Fighter Pilot Gregory “Pappy” Boyington: An Ace, A Medal of Honor Recipient, a POW, and A One Rowdy Marine

Those who are my age may remember a TV show back in the 60s called Baa Baa Blacksheep, or Blacksheep Squadron. If you remember, it was a semi-fictional account of the real life exploits of the “Black Sheep Squadron commanded by the raucus, hard drinking, Marine Corps rebel, Maj. Gregory “Pappy” Boyington.

The program dealt with the behavior and actions of the squadron and their unconventional commander, both in the rear and in the skies over the Pacific during WWII. They were a rowdy collection of Marine Corps misfits, and some of the best, most daring fighter pilots the Marine Corps had in the Pacific. Those guys got in as much trouble on and off base in the rear as they caused the Japanese in the skies over the Pacific.

Source: YouTube/Joseph Hewes
Maj. Gregory “Pappy” Boyington.

Maj. “Pappy” Boyington was born in Coeur d”Alene, Idaho. He began his flying career with the famed Flying Tigers (First American Volunteer Group) of the Republic of China Air force and saw combat in Burma in late 1941 and 1942 during the Second Sino-Japanese War. In September 1942, Boyington, who had left the Marine Corps to fly with the Flying Tigers was reinstated in the Marnie Corps and was deployed to the South Pacific.

He began flying combat missions in the F4U Coursair fighter plane. In September 1943, he was put in command of Marine fighter squadron VMF-214 (the Black Sheep). During this time he shot down 25 Japanese “Zero” fighter planes in aerial dogfights. He not only became an “Ace” several times over, but when he shot down his 25th plane, he was only one shy of the record held by another Ace, Joe Foss, another Marine Corps fighter pilot and Medal of Honor recipient from South Dakota.

Boyington’s tour of duty was coming to a close and he wanted that 26th shoot down badly.

Source: YouTube/Joseph Hewes
Maj. “Pappy” Boyington spent a year in a Japanese POW camp.



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In January 1944, Boyington, outnumbered by Japanese Zero fighters, was able to shoot down one of them to get his 26th kill, but was himself shot down. He parachuted out, but was picked up by a Japanese submarine and would spend a little over a year as a POW in a Japanese Prisoner of War camp in the South Pacific.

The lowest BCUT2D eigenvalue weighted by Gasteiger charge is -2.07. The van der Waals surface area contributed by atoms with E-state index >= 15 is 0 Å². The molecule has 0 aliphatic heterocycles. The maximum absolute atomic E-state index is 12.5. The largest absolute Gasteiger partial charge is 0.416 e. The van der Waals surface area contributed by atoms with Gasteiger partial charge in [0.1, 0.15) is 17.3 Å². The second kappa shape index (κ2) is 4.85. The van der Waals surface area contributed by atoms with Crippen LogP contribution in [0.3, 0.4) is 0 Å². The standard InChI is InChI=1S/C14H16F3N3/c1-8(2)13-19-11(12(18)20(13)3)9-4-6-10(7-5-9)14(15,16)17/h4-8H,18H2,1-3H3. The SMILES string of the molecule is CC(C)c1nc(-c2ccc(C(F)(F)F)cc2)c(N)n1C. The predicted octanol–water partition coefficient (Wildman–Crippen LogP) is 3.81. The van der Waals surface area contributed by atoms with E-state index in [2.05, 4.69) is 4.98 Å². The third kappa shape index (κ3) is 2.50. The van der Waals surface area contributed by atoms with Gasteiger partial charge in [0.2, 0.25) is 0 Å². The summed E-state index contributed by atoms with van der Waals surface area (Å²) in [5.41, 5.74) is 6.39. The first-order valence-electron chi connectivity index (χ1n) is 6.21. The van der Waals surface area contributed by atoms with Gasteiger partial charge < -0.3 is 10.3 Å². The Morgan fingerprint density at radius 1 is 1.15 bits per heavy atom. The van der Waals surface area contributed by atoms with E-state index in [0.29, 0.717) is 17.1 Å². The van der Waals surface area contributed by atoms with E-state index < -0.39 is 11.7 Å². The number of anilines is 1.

Boyington was rescued from that camp in 1945. This video will fill in more details and ends with an interview where you will see Boyington and hear his voice detailing what the treatment was like in that POW camp.

Source: YouTube/Joseph Hewes
Boyington was welcomed home by his fellow Marines.

Then Maj. Gregory “Pappy” Boyington was awarded the Medal of Honor for his actions during in the Pacific during WWII. He also was awarded a Navy Cross, Purple Heart, Presidential Unit Citation, and the Prisoner of War Medal. He died on January 11, 1988, at age 75 in Fresno, California. He is buried at Arlington National Cemetery in Washington, D.C.

The Veterans Site honors the memory of Lt. Col. Gregory “Pappy” Boyington and that of those other Marine Corps fighter pilots he commanded in the Black Sheep Squadron. OooRah! Semper Fi!

Dan Doyle

Dan Doyle is a husband, father, grandfather, Vietnam veteran, and retired professor of Humanities at Seattle University. He taught 13 years at the high school level and 22 years at the university level. He spends his time now babysitting his granddaughter. He is a poet and a blogger as well. Dan holds an AA degree in English Literature, a BA in Comparative Literature, and an MA in Theology, and writes regularly for The Veterans Site Blog.

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